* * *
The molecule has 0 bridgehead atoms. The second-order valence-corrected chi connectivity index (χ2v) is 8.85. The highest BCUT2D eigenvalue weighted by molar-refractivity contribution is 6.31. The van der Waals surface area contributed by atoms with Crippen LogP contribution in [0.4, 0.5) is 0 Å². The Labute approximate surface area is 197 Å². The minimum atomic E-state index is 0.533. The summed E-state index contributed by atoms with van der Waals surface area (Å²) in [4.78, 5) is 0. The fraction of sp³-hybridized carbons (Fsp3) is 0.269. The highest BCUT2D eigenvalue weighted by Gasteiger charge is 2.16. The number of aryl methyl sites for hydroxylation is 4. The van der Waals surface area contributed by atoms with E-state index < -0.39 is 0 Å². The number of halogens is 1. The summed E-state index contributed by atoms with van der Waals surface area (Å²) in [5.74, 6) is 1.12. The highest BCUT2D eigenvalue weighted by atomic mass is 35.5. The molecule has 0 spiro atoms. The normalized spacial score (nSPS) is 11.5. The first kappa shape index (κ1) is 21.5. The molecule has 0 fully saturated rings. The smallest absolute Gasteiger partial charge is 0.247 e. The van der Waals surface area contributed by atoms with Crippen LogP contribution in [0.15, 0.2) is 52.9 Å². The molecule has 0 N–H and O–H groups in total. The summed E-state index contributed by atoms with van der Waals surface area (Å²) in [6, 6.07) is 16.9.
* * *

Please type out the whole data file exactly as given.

The molecule has 0 bridgehead atoms. The second-order valence-corrected chi connectivity index (χ2v) is 8.85. The highest BCUT2D eigenvalue weighted by molar-refractivity contribution is 6.31. The van der Waals surface area contributed by atoms with Crippen LogP contribution in [0.4, 0.5) is 0 Å². The Labute approximate surface area is 197 Å². The minimum atomic E-state index is 0.533. The summed E-state index contributed by atoms with van der Waals surface area (Å²) in [4.78, 5) is 0. The fraction of sp³-hybridized carbons (Fsp3) is 0.269. The highest BCUT2D eigenvalue weighted by Gasteiger charge is 2.16. The number of aryl methyl sites for hydroxylation is 4. The van der Waals surface area contributed by atoms with E-state index < -0.39 is 0 Å². The number of halogens is 1. The summed E-state index contributed by atoms with van der Waals surface area (Å²) in [5.74, 6) is 1.12. The highest BCUT2D eigenvalue weighted by atomic mass is 35.5. The molecule has 0 spiro atoms. The normalized spacial score (nSPS) is 11.5. The first kappa shape index (κ1) is 21.5. The molecule has 0 fully saturated rings. The smallest absolute Gasteiger partial charge is 0.247 e. The van der Waals surface area contributed by atoms with Crippen LogP contribution in [0.15, 0.2) is 52.9 Å². The molecule has 0 N–H and O–H groups in total. The summed E-state index contributed by atoms with van der Waals surface area (Å²) in [6, 6.07) is 16.9.